"The Endup definitely draws a really good mix of people," Haavimb says as she surveys the crowd gathered in the darkness of the garden. "Gay, straight, all nationalities. It's really good for the vibe."
Clad in her signature red leather biker jacket, red shoes, and long, dangling earrings, the Swedish-born Haavimb looks more like an early '80s rocker chick than a reggae promoter. "I love all kinds of music," she smiles, "but when the time came and I looked around town, there was absolutely nothing going on reggaewise. I already knew Corben, so when a free night opened up here it all fell into place." Bowers ran a reggae night for nearly five years at the old Firehouse (now the Kilowatt) where Haavimb was a bartender.
"Corben handles the music and DJs," Haavimb explains. "I do the promotion, the staff, the bar, and security. It's been really perfect. It's like finally finding a good roommate -- you know how difficult that can be."
After midnight, small groups of people chatting on the patio give way to lovers trying to escape the crush of bodies on the dance floor and find a place to, er, groove more privately. Illuminated from behind, the waterfall complements the tropical feel of the music, and the mouthwatering fragrance of Jamaican food wafts out from the pool room.
Inside, a DJ brings the dance floor to full capacity with Shaggy's "Boombastic." "OK, ladies only," he laughs. The dancers, who seem to carry on a constant dialogue of whoops and whistles with the DJs, answer with reassuring cat calls.
"It's crucial," beams Damon, who along with his wife, Collette, has been keeping his spot on the dance floor for two straight hours. "We both have to get up for work at 6 every morning so we don't get to come down as often as we would like, but the energy tonight is so high. We may even last past 2."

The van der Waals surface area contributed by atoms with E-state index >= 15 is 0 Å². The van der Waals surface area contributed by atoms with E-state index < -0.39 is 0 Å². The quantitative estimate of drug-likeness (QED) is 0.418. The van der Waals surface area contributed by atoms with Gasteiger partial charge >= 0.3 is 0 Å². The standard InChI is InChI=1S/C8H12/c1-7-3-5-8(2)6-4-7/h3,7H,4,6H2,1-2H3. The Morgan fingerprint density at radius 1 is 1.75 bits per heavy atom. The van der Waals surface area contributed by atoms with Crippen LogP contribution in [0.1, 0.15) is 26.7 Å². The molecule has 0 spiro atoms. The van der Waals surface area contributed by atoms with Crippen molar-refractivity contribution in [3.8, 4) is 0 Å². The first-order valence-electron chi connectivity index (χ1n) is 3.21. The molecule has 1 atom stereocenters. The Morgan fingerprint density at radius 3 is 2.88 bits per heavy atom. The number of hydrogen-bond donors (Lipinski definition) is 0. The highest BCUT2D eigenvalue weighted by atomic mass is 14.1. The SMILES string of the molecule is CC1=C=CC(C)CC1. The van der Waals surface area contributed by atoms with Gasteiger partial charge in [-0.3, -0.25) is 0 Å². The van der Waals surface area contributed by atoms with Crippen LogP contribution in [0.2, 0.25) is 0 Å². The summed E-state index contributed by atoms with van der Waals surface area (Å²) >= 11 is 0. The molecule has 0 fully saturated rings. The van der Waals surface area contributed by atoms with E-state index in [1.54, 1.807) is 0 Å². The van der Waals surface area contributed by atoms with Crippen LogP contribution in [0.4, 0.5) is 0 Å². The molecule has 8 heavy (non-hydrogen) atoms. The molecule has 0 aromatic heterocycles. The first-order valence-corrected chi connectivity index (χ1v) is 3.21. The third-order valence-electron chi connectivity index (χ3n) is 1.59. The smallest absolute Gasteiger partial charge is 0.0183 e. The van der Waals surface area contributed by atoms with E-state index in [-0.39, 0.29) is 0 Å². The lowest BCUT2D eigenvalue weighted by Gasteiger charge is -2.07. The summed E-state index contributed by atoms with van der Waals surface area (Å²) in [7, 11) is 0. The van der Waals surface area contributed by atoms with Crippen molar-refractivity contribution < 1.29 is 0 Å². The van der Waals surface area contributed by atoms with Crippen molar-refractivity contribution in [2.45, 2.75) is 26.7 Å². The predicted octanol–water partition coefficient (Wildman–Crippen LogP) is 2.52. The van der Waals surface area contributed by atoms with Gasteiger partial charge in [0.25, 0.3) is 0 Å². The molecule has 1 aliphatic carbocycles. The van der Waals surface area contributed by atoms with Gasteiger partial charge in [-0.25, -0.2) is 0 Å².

"We have a really late crowd," Bowers explains. "That's the problem with the Maritime -- it doesn't have after-hours listening." Evident by the number of people who pour into the club after 2 a.m., it's obvious that "Club Dread" usually goes on past 3 and that tonight's crew may well be blinking into the morning sun when stragglers finally head for home.
In the pool room, Ras Skeet and Yahmani tend to their crafts table, which bears jewelry, "One Love" stickers, and Bob Marley paraphernalia. "No one else sells crafts in a club," Ras Skeet says with a swagger and an award-winning smile. When asked where he's from, he reprimands, "Don't ask a black man where he is from. All black men are from Africa. That's all we're dealing with now."
"He's from New Jersey," an eavesdropper whispers as soon as Ras Skeet moves out of earshot.
A group of Belgian women sitting by the fireplace watches a dreadlocked man with sunglasses swaying in the corner. Eyes closed, oblivious to the world, he smiles contentedly and gives a small nod as if acknowledging the fine mixing talents of the DJ.
"He looks like he is praying," a Belgian observes.
"He is," a passer-by remarks.
The Belgians, like many of the foreigners who pass through "Club Dread," heard about the nightspot through a listing in the airport club directory, a service -- which when added to the nationwide attention given by the Reggae Report in Miami, Clublife in L.A., and the Village Voice in New York -- has been key in shaping the diversity of "Club Dread."
"Wesley Snipes and Robert De Niro were in here in November," boasts Bowers. "We've had Ice-T -- all sorts of people. I like to think that if someone comes to San Francisco looking for reggae, they will automatically think 'Club Dread.' "
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By Silke Tudor